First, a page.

From our Theatre on the Bay balcony cheap seats we felt like voyagers spying on our neighbours across the street through a slightly pulled back curtain. It is an ideal vantage point to witness as the comings and goings of the little flower shop on the dodgy side of New York takes a turn from the mundane to the extraordinary. With the birth of Audrey II, homicidal avocado like Venus fly trap, Mr Mushnik’s flailing flower shop is transformed into the rock musical, Little Shop of Horrors. The scale of everything in this Pieter Torien produced musical is stupendous. From the size of the ever growing Audrey II puppet (“Feed me Seymour!”) to multiple immaculately fitted costume changes and the deep pool of talented performers such as Alan Committie (Seymour Krelborn) and Michael Richard (Mr Mushnik).
As impressive as the puppetry of Audrey II might be, the person you can never take your eyes off is its namesake Audrey I played by Candice van Litsenborgh. Van Litsenborgh no longer has the Understudy Blues* as she shines as Audrey, acting and singing everyone, including the combined powers of the doo-wop trio, under the flower shop counter. In the hands of another actress the character of Audrey can easily be completely pathetic and annoying, but with her high pitched Frenchie-from-Grease voice von L injects the character with a lethal dose of comedy and heart.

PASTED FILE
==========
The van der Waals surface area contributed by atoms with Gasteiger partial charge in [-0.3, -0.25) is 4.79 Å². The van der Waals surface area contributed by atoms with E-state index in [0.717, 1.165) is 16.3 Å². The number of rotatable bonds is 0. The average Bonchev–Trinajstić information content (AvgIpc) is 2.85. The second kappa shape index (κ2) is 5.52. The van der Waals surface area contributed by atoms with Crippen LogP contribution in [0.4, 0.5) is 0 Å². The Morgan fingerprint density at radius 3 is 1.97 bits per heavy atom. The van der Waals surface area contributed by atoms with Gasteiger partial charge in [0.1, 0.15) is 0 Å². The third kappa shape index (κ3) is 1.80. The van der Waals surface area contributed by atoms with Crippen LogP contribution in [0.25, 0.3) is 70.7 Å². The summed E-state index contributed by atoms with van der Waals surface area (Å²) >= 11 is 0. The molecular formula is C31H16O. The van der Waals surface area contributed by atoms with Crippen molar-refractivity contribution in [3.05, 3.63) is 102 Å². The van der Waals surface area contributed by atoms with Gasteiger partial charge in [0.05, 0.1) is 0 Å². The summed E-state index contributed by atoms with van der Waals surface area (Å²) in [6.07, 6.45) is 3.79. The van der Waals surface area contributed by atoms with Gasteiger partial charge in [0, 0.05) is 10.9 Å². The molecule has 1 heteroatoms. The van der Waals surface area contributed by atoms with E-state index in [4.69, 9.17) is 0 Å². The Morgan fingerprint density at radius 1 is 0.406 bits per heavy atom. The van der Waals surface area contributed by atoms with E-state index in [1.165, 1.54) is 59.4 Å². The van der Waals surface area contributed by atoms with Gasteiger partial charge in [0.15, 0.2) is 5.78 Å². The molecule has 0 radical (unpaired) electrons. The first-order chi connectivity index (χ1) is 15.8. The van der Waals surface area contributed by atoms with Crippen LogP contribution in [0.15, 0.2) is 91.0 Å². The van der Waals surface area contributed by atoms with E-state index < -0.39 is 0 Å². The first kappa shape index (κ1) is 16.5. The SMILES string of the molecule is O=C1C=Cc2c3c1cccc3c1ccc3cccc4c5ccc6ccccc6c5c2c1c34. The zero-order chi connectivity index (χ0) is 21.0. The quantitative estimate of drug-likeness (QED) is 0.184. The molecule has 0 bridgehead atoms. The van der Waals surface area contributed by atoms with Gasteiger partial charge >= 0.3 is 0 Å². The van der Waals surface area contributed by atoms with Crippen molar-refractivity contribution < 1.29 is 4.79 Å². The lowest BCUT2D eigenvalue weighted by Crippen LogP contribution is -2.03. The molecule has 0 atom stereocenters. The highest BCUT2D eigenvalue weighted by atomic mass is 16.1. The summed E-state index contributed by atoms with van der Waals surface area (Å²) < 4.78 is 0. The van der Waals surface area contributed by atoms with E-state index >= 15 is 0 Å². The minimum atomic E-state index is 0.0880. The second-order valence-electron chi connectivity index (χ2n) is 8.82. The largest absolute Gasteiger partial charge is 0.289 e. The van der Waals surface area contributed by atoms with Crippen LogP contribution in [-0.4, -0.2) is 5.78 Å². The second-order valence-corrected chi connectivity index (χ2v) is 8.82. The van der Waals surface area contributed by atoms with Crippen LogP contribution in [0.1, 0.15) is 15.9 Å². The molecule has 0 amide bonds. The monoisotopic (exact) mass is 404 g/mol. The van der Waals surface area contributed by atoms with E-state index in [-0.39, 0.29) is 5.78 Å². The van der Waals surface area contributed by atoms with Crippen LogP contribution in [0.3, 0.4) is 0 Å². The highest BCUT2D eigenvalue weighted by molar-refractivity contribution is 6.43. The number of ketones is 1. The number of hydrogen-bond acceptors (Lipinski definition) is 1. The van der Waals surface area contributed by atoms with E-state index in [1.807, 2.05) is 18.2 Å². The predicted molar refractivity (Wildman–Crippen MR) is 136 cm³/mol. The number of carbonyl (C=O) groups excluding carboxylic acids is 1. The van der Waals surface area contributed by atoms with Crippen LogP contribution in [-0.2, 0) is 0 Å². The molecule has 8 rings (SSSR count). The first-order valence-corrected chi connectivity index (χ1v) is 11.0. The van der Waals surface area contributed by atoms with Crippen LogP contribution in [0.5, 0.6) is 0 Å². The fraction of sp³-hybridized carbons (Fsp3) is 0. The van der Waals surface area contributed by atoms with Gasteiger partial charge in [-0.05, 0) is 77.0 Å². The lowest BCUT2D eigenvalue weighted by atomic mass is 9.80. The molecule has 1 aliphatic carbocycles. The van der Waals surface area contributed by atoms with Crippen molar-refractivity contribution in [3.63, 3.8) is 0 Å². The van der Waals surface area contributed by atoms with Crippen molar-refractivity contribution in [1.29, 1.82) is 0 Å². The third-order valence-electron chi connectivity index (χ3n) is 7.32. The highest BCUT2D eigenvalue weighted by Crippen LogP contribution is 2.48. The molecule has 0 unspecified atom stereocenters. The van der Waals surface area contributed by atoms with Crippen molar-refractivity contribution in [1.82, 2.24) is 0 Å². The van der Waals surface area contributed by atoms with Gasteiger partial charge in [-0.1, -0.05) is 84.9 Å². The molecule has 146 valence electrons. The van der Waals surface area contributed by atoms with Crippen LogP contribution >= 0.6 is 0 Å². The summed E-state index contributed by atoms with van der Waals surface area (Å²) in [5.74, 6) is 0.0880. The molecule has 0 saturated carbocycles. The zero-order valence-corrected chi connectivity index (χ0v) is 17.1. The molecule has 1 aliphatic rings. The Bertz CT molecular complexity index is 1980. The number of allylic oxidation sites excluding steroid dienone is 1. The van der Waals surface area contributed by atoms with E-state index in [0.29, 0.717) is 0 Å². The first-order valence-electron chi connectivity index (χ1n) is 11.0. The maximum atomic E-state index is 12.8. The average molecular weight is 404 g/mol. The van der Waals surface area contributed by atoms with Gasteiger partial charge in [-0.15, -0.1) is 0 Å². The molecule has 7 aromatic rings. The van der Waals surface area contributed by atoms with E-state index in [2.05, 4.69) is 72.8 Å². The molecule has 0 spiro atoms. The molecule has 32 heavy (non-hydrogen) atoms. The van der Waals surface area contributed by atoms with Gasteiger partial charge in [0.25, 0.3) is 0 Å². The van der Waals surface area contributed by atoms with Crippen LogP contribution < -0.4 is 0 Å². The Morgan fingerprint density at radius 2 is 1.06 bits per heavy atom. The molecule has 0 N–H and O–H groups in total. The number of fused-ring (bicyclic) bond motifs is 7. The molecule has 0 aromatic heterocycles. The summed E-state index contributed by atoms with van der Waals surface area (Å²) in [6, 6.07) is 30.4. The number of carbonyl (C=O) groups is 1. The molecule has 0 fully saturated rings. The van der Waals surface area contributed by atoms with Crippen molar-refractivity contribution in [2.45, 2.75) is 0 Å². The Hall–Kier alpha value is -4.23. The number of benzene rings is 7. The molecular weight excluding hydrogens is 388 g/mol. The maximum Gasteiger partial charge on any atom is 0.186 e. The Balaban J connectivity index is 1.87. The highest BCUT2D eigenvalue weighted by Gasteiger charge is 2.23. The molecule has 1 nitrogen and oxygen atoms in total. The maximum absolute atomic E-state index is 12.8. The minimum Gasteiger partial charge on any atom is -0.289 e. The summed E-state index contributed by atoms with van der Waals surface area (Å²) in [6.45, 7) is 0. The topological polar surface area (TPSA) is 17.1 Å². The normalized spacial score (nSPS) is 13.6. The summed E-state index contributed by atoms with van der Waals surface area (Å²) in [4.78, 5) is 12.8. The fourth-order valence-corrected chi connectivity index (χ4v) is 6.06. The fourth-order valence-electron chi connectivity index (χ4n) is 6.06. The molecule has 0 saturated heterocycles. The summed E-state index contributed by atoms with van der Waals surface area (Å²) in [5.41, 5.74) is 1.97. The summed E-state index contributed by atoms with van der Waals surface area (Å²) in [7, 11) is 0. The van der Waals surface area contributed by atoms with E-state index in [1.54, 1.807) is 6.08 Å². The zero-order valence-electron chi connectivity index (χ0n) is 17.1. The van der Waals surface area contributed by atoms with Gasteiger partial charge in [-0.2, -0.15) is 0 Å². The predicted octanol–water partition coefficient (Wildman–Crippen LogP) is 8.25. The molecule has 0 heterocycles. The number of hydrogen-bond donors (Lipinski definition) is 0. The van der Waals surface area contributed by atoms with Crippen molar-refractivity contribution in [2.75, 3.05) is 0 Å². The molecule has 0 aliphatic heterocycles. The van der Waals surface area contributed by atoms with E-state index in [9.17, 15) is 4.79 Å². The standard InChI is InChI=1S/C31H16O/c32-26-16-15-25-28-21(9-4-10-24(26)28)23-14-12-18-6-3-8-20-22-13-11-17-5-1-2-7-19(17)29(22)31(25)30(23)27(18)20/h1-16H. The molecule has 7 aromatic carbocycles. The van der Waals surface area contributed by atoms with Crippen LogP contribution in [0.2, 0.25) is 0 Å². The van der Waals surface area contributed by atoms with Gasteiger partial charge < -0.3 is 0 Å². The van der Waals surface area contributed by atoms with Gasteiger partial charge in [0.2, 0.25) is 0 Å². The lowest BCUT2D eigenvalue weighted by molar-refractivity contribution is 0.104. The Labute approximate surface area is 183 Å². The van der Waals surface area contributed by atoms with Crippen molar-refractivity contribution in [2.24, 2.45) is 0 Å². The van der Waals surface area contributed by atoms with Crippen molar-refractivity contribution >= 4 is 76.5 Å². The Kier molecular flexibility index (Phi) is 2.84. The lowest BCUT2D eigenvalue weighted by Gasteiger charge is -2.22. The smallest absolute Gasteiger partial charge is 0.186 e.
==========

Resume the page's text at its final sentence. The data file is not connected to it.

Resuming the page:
The Little Shop of Horrors has unfortunately come to the end of its Cape Town run (for now anyway, nothing like public demand to sway Pieter Torien into bring the show back to the Mother City, nudge nudge), and will be moving to the Pieter Toerien Main Theatre at Montecasino, 12 June – 9 August 2015.
This write-up is a little short (and late) to be useful as a review so I’ll rather call it an open letter** to Pieter Torien and Theatre on the Bay to say thank you for a putting on a smashing production.
* A seasoned understudy Candice van Litsenborgh rocked in her one woman show last year, Understudy Blues. Click here to read more. ** I actually consider open letters rather douchy but I probably can’t be an opinionated South African without writing at least one.